The Air Qruise line of mobile air safety solutions fills a critical gap in worker safety in IDLH environments because, up until now, there was no optimal way of protecting staff while in transit or inside vast red zones. Elie Daher, executive vice president of United Safety, said, “The technology is highly flexible and can be adapted to an array of vehicles and configuration requirements in terms of breathing air time, sensor types, and range. It considerably increases the protection of workforce inside and near red zones, and we hope it will encourage the development of a new safety standard in the industry.”

 

Workshop Examines Technology of Social Responsibility

Published March 17, 2014

Because social responsibility is growing in importance in oil and gas operations, SPE will conduct an applied technology workshop that will highlights state-of-the-art technologies and their role in social responsibility strategies in extremely sensitive environments.

The multidisciplinary workshop will deal with the most outstanding challenges and achievements in advanced technology as they apply to health, safety, security, environment, and social responsibility. It will be held 27–29 May in Quito, Ecuador.

Organizations must understand and communicate social responsibility risks to stakeholders early in the project cycle so that a foundation of trust and good communication is established with the often critical stakeholders affected by development in extremely sensitive environments. Many oil and gas operators have recently learned that social responsibility issues need to be at the front of the planning train in order to establish a sustainable development plan.

This workshop intends to explore and discuss some of these key technologies, what has worked, what has not worked, and areas where future technological innovation is necessary to strengthen the social license to operate in extremely sensitive environments. It will also provide an opportunity to share and learn from the field experiences of successful industry players.

Workshops maximize the exchange of ideas among attendees and presenters through brief technical presentations followed by extended question and answer periods. Focused topics attract an informed audience eager to discuss issues critical to advancing both technology and best practices.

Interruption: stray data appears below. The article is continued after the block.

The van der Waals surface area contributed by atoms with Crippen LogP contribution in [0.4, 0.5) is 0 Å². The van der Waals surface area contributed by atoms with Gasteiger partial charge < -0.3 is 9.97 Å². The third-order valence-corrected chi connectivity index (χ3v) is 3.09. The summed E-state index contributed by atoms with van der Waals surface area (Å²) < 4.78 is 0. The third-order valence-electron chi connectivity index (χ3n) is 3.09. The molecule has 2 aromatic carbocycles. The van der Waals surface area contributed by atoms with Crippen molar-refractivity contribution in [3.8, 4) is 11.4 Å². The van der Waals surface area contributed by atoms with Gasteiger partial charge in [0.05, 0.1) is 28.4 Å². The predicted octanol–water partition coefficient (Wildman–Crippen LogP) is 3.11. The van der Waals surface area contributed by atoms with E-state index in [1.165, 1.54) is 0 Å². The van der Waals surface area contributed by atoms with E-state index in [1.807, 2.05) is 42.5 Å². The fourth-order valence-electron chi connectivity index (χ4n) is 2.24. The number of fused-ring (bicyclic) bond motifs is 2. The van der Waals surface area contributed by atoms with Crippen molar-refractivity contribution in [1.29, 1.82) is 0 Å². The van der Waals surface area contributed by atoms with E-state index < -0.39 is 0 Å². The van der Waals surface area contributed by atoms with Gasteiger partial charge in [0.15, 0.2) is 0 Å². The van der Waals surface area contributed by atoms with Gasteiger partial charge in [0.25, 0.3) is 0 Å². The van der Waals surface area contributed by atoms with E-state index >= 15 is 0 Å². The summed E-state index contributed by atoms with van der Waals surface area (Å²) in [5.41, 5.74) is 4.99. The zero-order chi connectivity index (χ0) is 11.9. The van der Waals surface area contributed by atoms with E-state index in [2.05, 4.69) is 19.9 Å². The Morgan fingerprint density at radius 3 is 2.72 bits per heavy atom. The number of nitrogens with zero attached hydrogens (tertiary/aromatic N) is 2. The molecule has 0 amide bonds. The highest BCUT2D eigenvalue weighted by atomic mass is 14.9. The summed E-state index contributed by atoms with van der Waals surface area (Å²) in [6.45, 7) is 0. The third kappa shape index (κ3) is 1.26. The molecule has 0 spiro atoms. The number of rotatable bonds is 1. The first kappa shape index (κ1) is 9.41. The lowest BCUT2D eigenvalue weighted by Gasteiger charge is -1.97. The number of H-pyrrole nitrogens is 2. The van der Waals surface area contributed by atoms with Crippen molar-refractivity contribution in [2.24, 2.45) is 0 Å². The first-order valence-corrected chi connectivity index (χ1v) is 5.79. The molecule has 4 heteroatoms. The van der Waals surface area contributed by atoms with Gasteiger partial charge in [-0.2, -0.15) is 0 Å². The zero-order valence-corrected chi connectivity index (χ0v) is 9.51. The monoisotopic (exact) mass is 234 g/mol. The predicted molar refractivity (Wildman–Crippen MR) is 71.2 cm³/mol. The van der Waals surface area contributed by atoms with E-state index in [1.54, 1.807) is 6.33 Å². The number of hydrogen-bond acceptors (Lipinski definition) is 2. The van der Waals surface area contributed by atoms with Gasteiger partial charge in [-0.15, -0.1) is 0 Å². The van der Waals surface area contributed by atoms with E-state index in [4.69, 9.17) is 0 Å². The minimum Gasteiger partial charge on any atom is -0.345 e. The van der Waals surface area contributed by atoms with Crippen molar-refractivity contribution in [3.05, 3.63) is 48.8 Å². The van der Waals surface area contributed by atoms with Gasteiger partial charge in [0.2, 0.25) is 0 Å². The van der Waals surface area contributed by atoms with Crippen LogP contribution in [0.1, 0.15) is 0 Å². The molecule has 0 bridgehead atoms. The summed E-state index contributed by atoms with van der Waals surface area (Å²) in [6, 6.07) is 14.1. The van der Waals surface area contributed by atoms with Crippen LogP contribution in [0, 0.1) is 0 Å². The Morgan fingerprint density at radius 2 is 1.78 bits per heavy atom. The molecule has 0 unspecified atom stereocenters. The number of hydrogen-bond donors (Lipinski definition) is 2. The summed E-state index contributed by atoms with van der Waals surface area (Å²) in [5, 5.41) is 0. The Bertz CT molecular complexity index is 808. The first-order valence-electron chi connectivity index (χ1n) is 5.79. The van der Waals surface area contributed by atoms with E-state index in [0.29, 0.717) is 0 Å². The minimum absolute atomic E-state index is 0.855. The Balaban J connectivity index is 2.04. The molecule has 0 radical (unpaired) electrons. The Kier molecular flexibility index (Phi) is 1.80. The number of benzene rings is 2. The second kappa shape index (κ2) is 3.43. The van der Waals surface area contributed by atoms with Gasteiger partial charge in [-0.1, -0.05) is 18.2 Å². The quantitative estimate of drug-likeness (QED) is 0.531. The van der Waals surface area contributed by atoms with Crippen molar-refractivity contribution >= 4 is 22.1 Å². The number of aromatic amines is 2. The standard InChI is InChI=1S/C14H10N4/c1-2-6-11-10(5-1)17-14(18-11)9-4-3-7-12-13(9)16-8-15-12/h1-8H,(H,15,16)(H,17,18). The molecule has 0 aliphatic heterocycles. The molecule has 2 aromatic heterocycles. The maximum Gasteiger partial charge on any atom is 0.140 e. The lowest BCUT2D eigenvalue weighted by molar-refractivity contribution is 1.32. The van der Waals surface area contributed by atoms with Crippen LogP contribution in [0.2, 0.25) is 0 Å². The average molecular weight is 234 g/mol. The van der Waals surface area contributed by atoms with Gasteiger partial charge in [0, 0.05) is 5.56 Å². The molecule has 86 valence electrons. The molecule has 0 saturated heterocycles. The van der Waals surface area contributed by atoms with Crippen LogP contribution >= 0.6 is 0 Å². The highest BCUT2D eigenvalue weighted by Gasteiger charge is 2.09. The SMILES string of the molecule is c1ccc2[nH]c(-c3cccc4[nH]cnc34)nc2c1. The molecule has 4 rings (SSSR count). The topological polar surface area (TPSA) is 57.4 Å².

Many of the presentations are in the form of case studies, highlighting engineering achievements and lessons learned. In order to stimulate frank discussion, no proceedings are published and members of the press are not invited to attend.

The workshop will consist of two days of informal sessions with a number of short presentations and a third half day for conclusions and recommendations.

Attendees qualify for SPE continuing education units at the rate of 0.1 unit per hour of the workshop and will receive a certificate from SPE.

International HSE Conference Opens 17 March

Published March 6, 2014

Banner

For more than 20 years, the SPE International Conference on Health, Safety, and the Environment has been the E&P industry’s premier international event highlighting HSE best practices and challenges.

This year’s theme is “The Journey Continues.” More than 1,200 health, safety, and environment professionals, working in and beyond the oil and gas sector, to sunny southern California for this biennial event.

Conference Web App

To help attendees get the most out of the conference, a mobile app has been developed. The SPE International Conference on Health, Safety, and Environment mobile app is a native application for iOS and Android devices. A Web-based version of the application is available for all other Web browser-enabled phones, including Blackberry devices.

In the app, a dashboard provides up-to-the-minute exhibitor, speaker, and event information. A map of the conference center and exhibition floor allows easy location of exhibitors and provides directions to them from a users location.

The My Schedule feature keeps schedules organized and allows for creating appointments with one click. Alerts provide important real-time communications from the event organizer.

The app also features built-in Twitter, Facebook, and LinkedIn feeds and the opportunity to rate and comment on sessions. A notes section allows attendees to take and email notes on sessions.

Also, all full conference registrants will be able to download the conference papers 7 days before the beginning of the conference.

To download the app for iOS and Android devices, visit the App Store or Google Play on the device and search for “SPE HSE 2014.”

To visit the Web-based version of the app, click here or scan the QR code.

Read more about the conference here.